It is a feature of the present invention that the desirable effects of the fiuorinated surfactants is not associated with the foaming effects that these surfactant sometimes contribute. The best foaming tendencies are shown by perhalogenated carbon chains that are 7 to 8 carbon atoms long, and rapidly falls off to the point where such chains 11 carbons long can exhibit no foaming tendencies even in a 1% solution in water. Such chains only 6 carbons long have a relatively small foaming effect yet for the most effective fire extinguishing of the present invention the 6 carbon chains and the 11 carbon chains are just as suitable as the 7 and 8 carbon chains.
Similarly, some of the fiuorinated surfactants such as This lack of dependence on foaming of the fluorinated material is further emphasized by the fact that the following ethylamine salt,
gives better results for the purposes of the present invention than the corresponding ammonium salt, yet the ethylamine salt has much less foaming ability than the ammonium salt.
Whether the fluorinated surfactants of the present invention are anionic, nonionic, amphoteric or cationic, they still sharply improve the effectiveness of the fire extinguishing. Some protein hydrolyzate formulations are incompatible with cationic surfactants whether they be halogenated or not halogenated, and this compatibility is an essential aspect of the invention.
The perhalogenated carbon chain length of the present invention is counted without considering any branches that are present in the chain. In a branched structure the chain of carbons for the purposes of the present invention is the longest chain that can be traced in that structure. Thus the perhalogenated chain length of the first surfactant listed above is 7. Any substitution in the chain that produces a branch having a carbon not fully halogenated, greatly lowers the effectiveness of the surfactant for the purposes of the present invention unless the substitution is on a carbon that need not be counted to make a perhalogenated chain having at least 6 carbons.
As mentioned earlier, the foams of the present invention are also particularly effective in fighting fires that have first been extinguished with potassium bicarbonate powder or similar dry powder fire extinguishers. An eX- ample of a particularly effective concentrate for this purpose is:
EXAMPLE IV Percent The dried blood protein hydrolyzate specifically described in US. Patent No. 2,697,691 37.0 Ferrous sulfate 1.1 Ethylene glycol 12.0 Sodium tetrachlorophenate 0.1 Ammonium salt of perfluorooctanoic acid 0.3 Water to make 100.0%.
The composition of Example IV will form a very stable and effective foam when diluted with 16 /3 times its volume of water and the resulting diluate mechanically mixed with eight times its volume of air in a mixing nozzle of the type described in US. Patent 3,122,327, granted Feb. 25, 1964. In a test over gasoline, a cylindrical layer of this foam one inch thick and three inches in diameter took approximately 35 minutes to burn off with a downwardly directed flame normally 1 /2 inches long and under which the' foam-covered gasoline was rotated on a rotating mount. It took 46 minutes, or 11 minutes after the foam had completely broken, before the surface of the gasoline became completely involved in burning.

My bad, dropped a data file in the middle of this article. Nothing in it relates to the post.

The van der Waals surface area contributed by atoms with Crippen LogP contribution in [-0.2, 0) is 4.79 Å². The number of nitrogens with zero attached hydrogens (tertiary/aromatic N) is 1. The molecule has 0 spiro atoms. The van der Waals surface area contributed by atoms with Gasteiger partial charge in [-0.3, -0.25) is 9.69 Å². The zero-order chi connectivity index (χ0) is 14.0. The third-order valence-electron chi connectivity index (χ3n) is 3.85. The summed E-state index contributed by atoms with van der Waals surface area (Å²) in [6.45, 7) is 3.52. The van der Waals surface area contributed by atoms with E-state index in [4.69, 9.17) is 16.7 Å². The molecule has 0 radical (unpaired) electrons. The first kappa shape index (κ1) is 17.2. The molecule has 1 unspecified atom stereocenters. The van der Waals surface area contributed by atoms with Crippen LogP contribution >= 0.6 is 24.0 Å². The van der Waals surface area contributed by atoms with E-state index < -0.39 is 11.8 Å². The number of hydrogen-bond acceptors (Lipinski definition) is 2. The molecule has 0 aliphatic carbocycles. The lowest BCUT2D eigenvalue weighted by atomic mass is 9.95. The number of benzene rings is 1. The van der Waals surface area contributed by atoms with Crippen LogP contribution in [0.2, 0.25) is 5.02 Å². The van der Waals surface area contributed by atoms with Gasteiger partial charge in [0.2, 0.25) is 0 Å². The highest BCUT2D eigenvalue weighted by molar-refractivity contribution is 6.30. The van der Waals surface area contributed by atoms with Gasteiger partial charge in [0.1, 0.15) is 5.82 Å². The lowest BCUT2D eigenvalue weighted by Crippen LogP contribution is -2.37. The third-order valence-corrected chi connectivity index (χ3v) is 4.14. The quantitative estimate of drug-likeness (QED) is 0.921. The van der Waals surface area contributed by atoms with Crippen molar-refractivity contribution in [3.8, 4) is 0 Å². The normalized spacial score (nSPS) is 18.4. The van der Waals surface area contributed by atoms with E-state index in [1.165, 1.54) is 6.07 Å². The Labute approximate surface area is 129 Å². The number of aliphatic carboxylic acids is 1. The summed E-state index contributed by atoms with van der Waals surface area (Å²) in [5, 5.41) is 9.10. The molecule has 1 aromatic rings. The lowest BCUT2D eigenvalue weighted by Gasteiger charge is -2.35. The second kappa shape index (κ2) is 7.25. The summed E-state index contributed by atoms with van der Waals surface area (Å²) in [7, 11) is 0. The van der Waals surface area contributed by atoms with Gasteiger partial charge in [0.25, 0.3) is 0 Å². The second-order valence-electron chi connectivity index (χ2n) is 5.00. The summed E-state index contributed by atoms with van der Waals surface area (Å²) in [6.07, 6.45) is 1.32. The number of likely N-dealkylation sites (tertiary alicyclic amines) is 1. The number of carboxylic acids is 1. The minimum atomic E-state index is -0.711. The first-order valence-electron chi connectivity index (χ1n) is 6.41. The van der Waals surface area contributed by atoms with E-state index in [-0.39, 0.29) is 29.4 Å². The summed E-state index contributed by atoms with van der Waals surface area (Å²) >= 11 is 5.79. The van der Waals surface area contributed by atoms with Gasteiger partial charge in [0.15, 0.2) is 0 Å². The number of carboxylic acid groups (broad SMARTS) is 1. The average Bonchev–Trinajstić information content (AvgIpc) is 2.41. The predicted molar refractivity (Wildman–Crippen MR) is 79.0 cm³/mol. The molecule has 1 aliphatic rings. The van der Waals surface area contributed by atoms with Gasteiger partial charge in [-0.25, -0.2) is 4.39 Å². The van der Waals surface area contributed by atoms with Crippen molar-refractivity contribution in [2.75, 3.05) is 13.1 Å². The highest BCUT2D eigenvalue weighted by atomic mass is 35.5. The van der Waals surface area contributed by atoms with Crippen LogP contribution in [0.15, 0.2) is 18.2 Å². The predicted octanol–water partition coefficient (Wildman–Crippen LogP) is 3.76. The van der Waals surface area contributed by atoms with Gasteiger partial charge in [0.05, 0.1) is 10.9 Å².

The other surfactants listed above show similar results when tested the same way, the complete involvement time varying down to about 25 minutes. Foam-forming compositions that omit the surfactant but are otherwise identical, break and the gasoline becomes completely involved in a tot-a1 time of about 2 minutes, and the presence of unhalogenated surfactants in the foam reduces that time even further.
When the foam produced as above indicated from the concentrate of Example IV is applied to a gasoline fire that has been first knocked down with potassium bicarbonate powder, the foam effectively prevents reignition. For instance it keeps the gasoline from ignition by a torch flame pointed down into the foam at least about twice as long as the same foam without the fluorinated surfactant.
Similar increases in ignition prevention are obtained when the foams of the present invention are used with sodium bicarbonate or ammonium phosphate powder extinguishing. For instance the concentrate of Example I diluted with 33 times its volume of water and foamed with 10 times its volume of air works very well with all of the above powders. Another highly effective foam for use with the above powders pursuant to the present invention is made by diluting the concentrate of Example III with 33 /3 times its volume of water and then foaming it to an expansion of six to twelve.